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The internet of things in the workplace

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Port Elizabeth - Whether created through construction, renovation or adaptive reuse, future South African workplaces will be a notable departure from office developments of today, according to Nadir Jeeva, CEO of Afri-Corp International Properties.   
 
He said right now, a melting-pot of change in workplace design and organisational cultures coupled to technological disruption will quite literally bring down the walls on work space and office design in South Africa. Changes in the generational make-up of the country’s workforce, technological developments such as Internet of Things (IoT), a strong commitment to employee wellness and workplace flexibility are forcing real estate developers and commercial property owners to rethink and reimagine real-estate spaces in order remain relevant and in touch with the needs of the market place.
 
The importance of well-thought-out working spaces can simply no longer be ignored. A growing body of academic research shows the relationship between effective workplace design, productivity and bottom-line performance. A case in point is a rather unsettling study where findings of a research programme by international architectural firm Gensler showed that poor workplace design in the US resulted in productivity losses of $330bn dollars. The design of work spaces also directly influences employee engagement and innovation.
 
Jeeva said across the Atlantic, four mega-trends are shaping workplace design in South Africa right now:

Workspaces have to be compatible with millennials
 
Millennials - those born between the 1980s and the mid-2000s - will become the largest segment of the South African working population in less than a decade. Developers will need to ensure that commercial office developments cater to employers recruiting younger workforces.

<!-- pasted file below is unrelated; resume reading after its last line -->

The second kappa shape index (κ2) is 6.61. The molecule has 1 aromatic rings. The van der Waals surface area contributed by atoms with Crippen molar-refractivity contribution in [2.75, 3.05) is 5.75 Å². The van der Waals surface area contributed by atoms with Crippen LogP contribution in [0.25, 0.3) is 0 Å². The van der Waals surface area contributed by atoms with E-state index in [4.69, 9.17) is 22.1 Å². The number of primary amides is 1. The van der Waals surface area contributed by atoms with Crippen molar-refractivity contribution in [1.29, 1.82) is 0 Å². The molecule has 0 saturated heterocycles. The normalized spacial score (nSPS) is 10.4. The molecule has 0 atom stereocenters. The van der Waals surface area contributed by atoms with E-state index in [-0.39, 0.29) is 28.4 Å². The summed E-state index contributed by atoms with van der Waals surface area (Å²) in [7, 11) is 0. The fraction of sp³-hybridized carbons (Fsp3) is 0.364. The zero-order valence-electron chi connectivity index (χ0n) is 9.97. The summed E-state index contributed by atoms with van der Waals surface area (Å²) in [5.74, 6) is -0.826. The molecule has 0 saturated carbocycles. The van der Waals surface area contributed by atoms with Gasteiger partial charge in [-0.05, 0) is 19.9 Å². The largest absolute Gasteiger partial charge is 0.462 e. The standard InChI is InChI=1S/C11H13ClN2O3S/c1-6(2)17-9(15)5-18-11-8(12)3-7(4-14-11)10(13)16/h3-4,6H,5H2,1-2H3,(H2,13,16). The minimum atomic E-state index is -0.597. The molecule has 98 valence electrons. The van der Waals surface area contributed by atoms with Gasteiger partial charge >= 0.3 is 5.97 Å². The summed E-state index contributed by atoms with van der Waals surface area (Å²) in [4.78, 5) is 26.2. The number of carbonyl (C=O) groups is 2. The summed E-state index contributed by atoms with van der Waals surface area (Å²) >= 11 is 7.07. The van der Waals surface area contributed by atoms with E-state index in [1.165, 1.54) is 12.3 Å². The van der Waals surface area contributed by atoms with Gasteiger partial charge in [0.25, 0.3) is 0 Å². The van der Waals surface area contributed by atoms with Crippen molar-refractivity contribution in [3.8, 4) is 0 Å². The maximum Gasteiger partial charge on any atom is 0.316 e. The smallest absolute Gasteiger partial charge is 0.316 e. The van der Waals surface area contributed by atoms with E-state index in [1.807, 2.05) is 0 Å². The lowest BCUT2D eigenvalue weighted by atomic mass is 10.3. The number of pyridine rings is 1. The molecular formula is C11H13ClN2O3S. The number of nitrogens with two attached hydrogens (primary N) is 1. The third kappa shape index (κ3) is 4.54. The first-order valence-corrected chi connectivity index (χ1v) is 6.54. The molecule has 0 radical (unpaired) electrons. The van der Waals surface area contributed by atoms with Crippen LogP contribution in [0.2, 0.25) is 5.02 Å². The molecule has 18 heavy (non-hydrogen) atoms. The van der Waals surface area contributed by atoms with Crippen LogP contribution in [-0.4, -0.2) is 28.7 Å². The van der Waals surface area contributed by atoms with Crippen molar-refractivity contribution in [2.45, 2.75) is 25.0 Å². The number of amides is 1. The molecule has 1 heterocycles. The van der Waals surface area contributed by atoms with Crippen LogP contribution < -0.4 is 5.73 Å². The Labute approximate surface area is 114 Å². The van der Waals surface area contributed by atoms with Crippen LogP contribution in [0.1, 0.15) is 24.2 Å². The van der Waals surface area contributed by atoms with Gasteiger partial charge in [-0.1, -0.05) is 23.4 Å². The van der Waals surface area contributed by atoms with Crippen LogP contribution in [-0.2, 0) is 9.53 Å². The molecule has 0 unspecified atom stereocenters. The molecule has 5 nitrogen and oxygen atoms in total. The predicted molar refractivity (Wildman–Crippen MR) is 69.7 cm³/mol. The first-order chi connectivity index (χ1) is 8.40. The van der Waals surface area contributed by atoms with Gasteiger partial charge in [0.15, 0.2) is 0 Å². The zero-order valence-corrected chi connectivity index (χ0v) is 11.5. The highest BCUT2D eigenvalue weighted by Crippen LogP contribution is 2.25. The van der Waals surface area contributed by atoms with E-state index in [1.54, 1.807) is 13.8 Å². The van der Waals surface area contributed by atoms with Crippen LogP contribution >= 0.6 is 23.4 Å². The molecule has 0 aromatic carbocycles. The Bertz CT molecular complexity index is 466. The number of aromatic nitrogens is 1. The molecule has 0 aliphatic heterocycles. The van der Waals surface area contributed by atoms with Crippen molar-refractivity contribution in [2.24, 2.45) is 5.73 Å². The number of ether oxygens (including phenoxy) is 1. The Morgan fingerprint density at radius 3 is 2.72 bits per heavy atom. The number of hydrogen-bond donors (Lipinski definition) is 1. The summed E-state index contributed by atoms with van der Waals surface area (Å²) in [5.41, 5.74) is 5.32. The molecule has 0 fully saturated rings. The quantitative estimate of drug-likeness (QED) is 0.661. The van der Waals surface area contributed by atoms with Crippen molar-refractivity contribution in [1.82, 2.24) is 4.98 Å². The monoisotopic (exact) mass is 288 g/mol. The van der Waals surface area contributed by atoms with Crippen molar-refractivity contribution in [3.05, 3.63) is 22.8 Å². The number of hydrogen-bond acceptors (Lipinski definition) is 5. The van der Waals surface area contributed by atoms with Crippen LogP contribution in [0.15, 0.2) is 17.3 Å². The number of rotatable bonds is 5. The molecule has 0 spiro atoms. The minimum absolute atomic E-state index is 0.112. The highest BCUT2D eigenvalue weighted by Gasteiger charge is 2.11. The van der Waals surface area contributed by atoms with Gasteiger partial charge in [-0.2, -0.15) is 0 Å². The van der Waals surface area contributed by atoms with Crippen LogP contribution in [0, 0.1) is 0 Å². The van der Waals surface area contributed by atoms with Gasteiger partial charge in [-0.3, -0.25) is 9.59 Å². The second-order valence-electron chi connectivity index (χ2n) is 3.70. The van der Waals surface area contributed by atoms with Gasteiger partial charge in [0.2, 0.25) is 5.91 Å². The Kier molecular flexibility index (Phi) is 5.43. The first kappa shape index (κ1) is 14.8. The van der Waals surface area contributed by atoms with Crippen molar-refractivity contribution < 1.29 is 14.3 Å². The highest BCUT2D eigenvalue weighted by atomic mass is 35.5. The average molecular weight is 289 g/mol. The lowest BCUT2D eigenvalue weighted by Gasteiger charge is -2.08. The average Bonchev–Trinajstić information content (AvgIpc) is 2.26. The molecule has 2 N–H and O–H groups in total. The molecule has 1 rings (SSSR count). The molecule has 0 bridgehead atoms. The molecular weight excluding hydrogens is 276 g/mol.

Millennials are inclined and gravitate to historic inner-city office spaces, and prefer loft-like working environments. Such work spaces are often laid-back, in high-finish and feature adaptable furniture systems. According to architecture firm LPA, hierarchy, tenure, and seniority should no longer be factored into design - walls will quite literally disappear.
 
The work space for millennials has to support creativity, above all, and it should be remembered that technology enables them to work anywhere at any time.

Humanisation of the workplace
 
The humanisation of the workplace focusses on people-centred programmes in support of occupational health and wellbeing, and through workplace design, workforces can be kept motivated and productive.   
 
At its core, workplace humanisation broadly entails creating a sense of security, control and belonging, and really entails the psychological dimension of workplace design.
 
For this, developers will need to pay close attention to inclusion of good lighting, strategic colour schemes, natural features, and other design elements that induce positive and happy moods, improve concentration and reduce fatigue.
 
Connected to this are spaces allowing employees to create a work-life balance. That is why large developments and office parks in the future will feature more light lifestyle facilities, recreational amenities, wellness rooms, and day-care facilities, among others.

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